But Taylor Cautious On Industry Outlook
WASHINGTON - Profits at commercial banks jumped by 36% in the first quarter, to a record $7.6 billion, the Federal Deposit Insurance Corp. said Wednesday.
The report documented just how strong the widely reported industry rebound was in the quarter. Return on assets jumped to 0.88% from 0.66% a year ago. And 93% of the nation's 12,000 banks turned a profit.
Still, FDIC chairman William Taylor played down the results. telling the Senate Banking Committee that he remained cautious about the industry's outlook.
Gains Called Temporary
Mr. Taylor said that unusually low interest rates and onetime gains on the sale of securities were largely responsible for the industry's strong showing.
"These results belie the continued existence of underlying difficulties," he said.
The wide spreads between deposit and loan rates are a "temporary condition," he added, warning that "a sudden change to a less-favorable interest rate environment could produce problems."
In answer to question from the committee, Mr. Taylor acknowledged that his bearish attitude was not shared by all of his colleagues.
There is, he said a "great discussion" within the agency about whether to reduce its current estimate that banks holding $168 billion in assets will fail during 1992 and 1993. So far, failures are way behind that pace. About 25% of the way through the period, the agency has reached 10% of its projection - $16.7 billion in assets have been seized.
Mr. Taylor said he was reluctant to alter the forecast because, as banks venture into a new areas like investments in securities derivatives, interest-rate savings become more threatening.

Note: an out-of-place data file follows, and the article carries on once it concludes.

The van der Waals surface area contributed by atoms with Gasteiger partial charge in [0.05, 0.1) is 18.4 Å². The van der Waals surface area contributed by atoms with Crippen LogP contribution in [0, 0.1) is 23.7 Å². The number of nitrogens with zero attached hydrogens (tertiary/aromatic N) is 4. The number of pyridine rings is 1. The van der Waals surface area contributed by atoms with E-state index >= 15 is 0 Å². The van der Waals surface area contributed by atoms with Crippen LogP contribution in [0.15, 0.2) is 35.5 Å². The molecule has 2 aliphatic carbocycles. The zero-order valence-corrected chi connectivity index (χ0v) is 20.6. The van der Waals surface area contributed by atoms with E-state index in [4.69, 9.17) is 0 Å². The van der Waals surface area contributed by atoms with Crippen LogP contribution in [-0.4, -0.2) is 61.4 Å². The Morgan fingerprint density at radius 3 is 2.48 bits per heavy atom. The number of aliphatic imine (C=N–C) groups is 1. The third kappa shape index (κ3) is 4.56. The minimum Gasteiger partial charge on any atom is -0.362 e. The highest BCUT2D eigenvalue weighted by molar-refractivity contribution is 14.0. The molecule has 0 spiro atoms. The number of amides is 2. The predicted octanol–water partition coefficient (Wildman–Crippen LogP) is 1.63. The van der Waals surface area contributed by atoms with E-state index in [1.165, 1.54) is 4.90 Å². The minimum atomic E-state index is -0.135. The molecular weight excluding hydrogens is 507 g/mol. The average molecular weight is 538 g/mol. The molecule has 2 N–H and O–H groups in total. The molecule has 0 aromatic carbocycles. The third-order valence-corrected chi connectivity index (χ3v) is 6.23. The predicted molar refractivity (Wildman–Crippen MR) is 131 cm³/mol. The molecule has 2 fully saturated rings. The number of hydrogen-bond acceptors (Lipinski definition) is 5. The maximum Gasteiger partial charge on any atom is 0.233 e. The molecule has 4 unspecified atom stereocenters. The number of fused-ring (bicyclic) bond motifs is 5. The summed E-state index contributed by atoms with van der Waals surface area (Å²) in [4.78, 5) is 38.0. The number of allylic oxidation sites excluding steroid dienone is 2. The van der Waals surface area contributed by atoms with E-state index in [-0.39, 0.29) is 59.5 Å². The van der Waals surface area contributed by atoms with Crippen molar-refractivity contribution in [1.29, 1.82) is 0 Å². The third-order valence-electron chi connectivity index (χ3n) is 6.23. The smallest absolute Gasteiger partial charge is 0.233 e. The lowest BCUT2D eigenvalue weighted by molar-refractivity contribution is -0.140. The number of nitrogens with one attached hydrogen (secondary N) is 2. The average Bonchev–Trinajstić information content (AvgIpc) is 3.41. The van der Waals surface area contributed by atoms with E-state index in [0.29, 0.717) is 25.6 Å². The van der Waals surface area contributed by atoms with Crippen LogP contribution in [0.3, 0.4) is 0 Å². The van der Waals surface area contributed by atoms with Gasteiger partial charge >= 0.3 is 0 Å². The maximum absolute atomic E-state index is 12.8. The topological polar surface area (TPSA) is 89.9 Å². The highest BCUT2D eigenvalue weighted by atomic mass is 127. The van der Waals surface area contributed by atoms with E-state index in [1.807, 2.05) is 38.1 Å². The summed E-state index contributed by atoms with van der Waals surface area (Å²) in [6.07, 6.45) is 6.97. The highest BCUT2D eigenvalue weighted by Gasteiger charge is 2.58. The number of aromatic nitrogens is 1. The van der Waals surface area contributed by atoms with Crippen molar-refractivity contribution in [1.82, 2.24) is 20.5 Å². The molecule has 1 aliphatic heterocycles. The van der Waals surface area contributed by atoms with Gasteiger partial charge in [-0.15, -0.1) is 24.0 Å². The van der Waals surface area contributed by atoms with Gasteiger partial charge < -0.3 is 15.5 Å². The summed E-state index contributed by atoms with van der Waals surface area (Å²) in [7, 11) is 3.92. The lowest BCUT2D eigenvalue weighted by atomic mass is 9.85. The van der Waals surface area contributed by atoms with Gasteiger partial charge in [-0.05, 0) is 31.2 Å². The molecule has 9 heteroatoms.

Committee Chairman Donald W. Riegle picked up on Mr. Taylor's remark, saying he was worried that banks were straying from their traditional lending business in favor of riskier markets.
"I don't think banking should be given a license to go out and hunt for new business activities that may carry with them a risk profile that is incompatible with running a federally insured system where taxpayers have to stand behind it," the Michigan Democrat told Mr. Taylor.
Others Also Cautious
Mr. Taylor appeared before the Senate Banking Committee with Joh LaWare, a Federal Reserve Board governor, and Steve Steinbrink, acting Comptroller of the Currency, to report on the condition of the banking industry.
The other regulators agreed with Mr. Taylor that it was too early to conclude that the banking industry has left its problems behind.
Mr. LaWare said his biggest worry was consumer loans. As banks battle each other for consumer business, Mr. LaWare said, he is concerned that underwriting standards will be reduced.
Sen. Alphonse D'Amato, R-N.Y., said he was "fed up" with banks that are buying Treasury securities rather than making loans. Calling the regulators' explanation that loan demand is slack "nonsense," Mr. D'Amato said he knew lots of people who want, but cannot get, loans.
Mr. LaWare suggested that these people are the same ones who defaulted on their last loans.
The first-quarter profits of $7.6 billion surpassed the previous record of $7.3 billion set in the first quarter of 1989.
Earnings were bolstered by an average net interest margin of 4.31% - the highest in three years. That helped raise net interest income by $2.8 billion from the level a year ago.
Another key factor: gains from securities sales. Those gains increased by $682 million.
Assets grew $5.3 billion, to $3.4 trillion, in the first quarter as banks bought $19 billion in government securities and $8.3 billion in mortgage-backed securities.